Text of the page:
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You’ve heard it a million times: When interest rates rise, dividend stocks drop.

It seems to make perfect sense. When rates rise, companies that carry a lot of debt – including classic dividend payers such as utilities, pipelines and telecoms – face higher borrowing costs, so you’d expect their stocks to underperform.

There’s also a valuation element at play. As bond yields rise, yields on dividend stocks would also be expected to rise to remain competitive. That means dividend stock prices – which move in the opposite direction to their yields – must fall.

Well, that’s the theory, anyway.

But Brian Belski, chief investment strategist with BMO Capital Markets, has come to a different conclusion after examining 30 years’ worth of data: Even as some dividend stocks struggle when rates are rising, companies that regularly raise their dividends have historically outperformed the market during such periods.

In a research note this month, Mr. Belski analyzed the seven periods since 1990 when the 10-year U.S. Treasury yield rose for a year or longer. In all but two of those instances, dividend growth stocks posted total returns greater than the S&P 500 index. The average annualized total return for the dividend growers when rates were rising was 20.7 per cent, compared with 17.5 per cent for the index. (Total returns include dividends and share price changes.)

Other types of dividend stocks did not fare nearly as well. The 25 S&P 500 companies with the highest yields – whose dividends were not necessarily growing – posted an average annualized total return of 8.8 per cent during periods when bond yields were rising.

“Rising rates are not a dividend-growth-stock killer,” Mr. Belski concluded. “Companies that are able to continue paying or even increase their dividends during challenging times are the epitome of high quality and stability, in our view.”

His analysis is timely now that government bond yields have surged amid expectations that a strong postpandemic economic recovery could fuel inflation. The yield on 10-year Government of Canada bonds, for instance, has spiked to about 1.5 per cent, up from less than 0.5 per cent last summer, mirroring similar moves in the U.S. Treasury market.

Mr. Belski isn’t the first person to challenge the notion that rising interest rates are uniformly bad news for dividend stocks. In his book, Inevitable Wealth, Robert Cable analyzed 40 years of data from Ned Davis Research and found that dividend growing stocks outperformed non-dividend payers during cycles of rising rates.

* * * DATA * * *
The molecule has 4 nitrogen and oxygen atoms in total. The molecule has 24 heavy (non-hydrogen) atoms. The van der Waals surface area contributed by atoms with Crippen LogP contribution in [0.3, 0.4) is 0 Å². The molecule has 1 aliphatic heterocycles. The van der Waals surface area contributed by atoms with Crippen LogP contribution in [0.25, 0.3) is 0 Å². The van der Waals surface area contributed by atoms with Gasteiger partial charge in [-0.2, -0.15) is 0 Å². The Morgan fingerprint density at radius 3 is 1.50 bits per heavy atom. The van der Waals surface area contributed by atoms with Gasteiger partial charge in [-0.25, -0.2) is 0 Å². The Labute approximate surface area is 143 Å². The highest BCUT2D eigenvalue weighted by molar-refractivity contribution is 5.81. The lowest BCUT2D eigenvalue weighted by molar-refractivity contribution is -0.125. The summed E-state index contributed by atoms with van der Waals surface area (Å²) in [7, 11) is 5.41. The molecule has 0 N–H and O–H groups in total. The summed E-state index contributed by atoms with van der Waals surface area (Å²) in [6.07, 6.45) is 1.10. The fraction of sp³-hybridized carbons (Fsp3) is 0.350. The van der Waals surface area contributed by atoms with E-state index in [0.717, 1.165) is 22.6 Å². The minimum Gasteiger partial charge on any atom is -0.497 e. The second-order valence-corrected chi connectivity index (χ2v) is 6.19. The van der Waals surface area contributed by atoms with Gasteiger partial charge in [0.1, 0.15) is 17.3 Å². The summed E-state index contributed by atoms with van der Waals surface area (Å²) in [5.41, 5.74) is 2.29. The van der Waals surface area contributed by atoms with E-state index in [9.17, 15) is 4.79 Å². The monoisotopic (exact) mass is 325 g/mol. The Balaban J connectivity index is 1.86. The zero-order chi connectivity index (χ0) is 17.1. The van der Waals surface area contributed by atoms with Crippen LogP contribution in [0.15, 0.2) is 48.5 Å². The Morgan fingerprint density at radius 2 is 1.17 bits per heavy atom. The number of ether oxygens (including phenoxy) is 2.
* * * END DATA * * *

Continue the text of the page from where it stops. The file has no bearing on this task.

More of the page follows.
Mr. Cable, a retired investment adviser in Mississauga, says declines in dividend stocks triggered by rising interest rates are often temporary. Investors engage in knee-jerk selling because they fear the impact of higher rates, but stocks eventually rebound.

“When the news is all about rising interest rates, dividend-payers will sell off in anticipation of higher rates and rising inflation. Often the worst-case scenario gets cooked into these stocks, a sigh of relief follows and share prices rebound,” Mr. Cable told me.

That’s exactly what happened with the utility company Fortis Inc. (FTS), for example. In October, the shares traded for about $55, but as bond yields started perking up Fortis struggled, briefly dipping below $49 in February. Since then, the shares have bounced back, closing Friday at $54.70. Other utilities have followed a similar pattern.

The lesson here is that selling a solid dividend growth stock because interest rates are rising could come back to bite you. With a company like Fortis – which has raised its dividend for 47 consecutive years and is forecasting continued dividend growth of 6 per cent annually through 2025 – a better approach is to buy and hold. If anything, when the price weakens, it’s a great time to buy more.

“So many people worry about short-term price changes instead of making a solid and relatively low risk investment today that will almost certainly benefit them handsomely a decade from now,” Mr. Cable said.

Looking for dividend growth stock ideas? BMO maintains a model North American Dividend Growth Portfolio that includes the following Canadian names: BCE Inc. (BCE), Telus Corp. (T), Restaurant Brands International Inc. (QSR), Enbridge Inc. (ENB), TC Energy Corp. (TRP), Manulife Financial Corp. (MFC), Power Corp. of Canada (POW), Royal Bank (RY) and Toronto-Dominion Bank (TD).

With the exception of Power Corp., all of these stocks (plus Fortis) are also included in my own model Yield Hog Dividend Growth Portfolio, which Globe Unlimited subscribers can view online at (Full disclosure: I own the stocks personally as well.)

E-mail your questions to I’m not able to respond personally to e-mails but I choose certain questions to answer in my column.

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